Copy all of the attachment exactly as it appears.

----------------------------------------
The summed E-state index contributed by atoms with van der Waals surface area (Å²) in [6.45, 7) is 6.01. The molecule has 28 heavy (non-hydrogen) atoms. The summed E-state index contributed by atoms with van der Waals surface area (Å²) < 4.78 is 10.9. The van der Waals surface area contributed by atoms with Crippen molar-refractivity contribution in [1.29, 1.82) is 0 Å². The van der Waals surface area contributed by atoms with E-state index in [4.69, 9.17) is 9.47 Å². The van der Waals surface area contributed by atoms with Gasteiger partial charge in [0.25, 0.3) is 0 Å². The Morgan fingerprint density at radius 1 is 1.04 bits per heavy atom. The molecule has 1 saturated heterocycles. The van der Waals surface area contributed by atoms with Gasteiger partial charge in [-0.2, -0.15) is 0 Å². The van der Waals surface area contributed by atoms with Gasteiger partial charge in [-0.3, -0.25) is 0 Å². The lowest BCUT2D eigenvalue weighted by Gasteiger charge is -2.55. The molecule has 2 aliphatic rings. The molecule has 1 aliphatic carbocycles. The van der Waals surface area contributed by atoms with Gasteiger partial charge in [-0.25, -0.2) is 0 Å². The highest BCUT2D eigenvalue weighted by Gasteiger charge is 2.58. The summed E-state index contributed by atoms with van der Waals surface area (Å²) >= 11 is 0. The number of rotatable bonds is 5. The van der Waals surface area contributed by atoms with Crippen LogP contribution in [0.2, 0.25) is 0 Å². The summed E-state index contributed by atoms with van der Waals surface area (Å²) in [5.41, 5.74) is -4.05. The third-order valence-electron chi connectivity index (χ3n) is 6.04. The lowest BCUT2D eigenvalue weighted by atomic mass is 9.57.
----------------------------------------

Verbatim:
The summed E-state index contributed by atoms with van der Waals surface area (Å²) in [6.45, 7) is 6.01. The molecule has 28 heavy (non-hydrogen) atoms. The summed E-state index contributed by atoms with van der Waals surface area (Å²) < 4.78 is 10.9. The van der Waals surface area contributed by atoms with Crippen molar-refractivity contribution in [1.29, 1.82) is 0 Å². The van der Waals surface area contributed by atoms with E-state index in [4.69, 9.17) is 9.47 Å². The van der Waals surface area contributed by atoms with Gasteiger partial charge in [0.25, 0.3) is 0 Å². The Morgan fingerprint density at radius 1 is 1.04 bits per heavy atom. The molecule has 1 saturated heterocycles. The van der Waals surface area contributed by atoms with Gasteiger partial charge in [-0.2, -0.15) is 0 Å². The van der Waals surface area contributed by atoms with Gasteiger partial charge in [-0.3, -0.25) is 0 Å². The lowest BCUT2D eigenvalue weighted by Gasteiger charge is -2.55. The molecule has 2 aliphatic rings. The molecule has 1 aliphatic carbocycles. The van der Waals surface area contributed by atoms with Gasteiger partial charge in [-0.25, -0.2) is 0 Å². The highest BCUT2D eigenvalue weighted by Gasteiger charge is 2.58. The summed E-state index contributed by atoms with van der Waals surface area (Å²) >= 11 is 0. The number of rotatable bonds is 5. The van der Waals surface area contributed by atoms with Crippen LogP contribution in [0.2, 0.25) is 0 Å². The summed E-state index contributed by atoms with van der Waals surface area (Å²) in [5.41, 5.74) is -4.05. The third-order valence-electron chi connectivity index (χ3n) is 6.04. The lowest BCUT2D eigenvalue weighted by atomic mass is 9.57.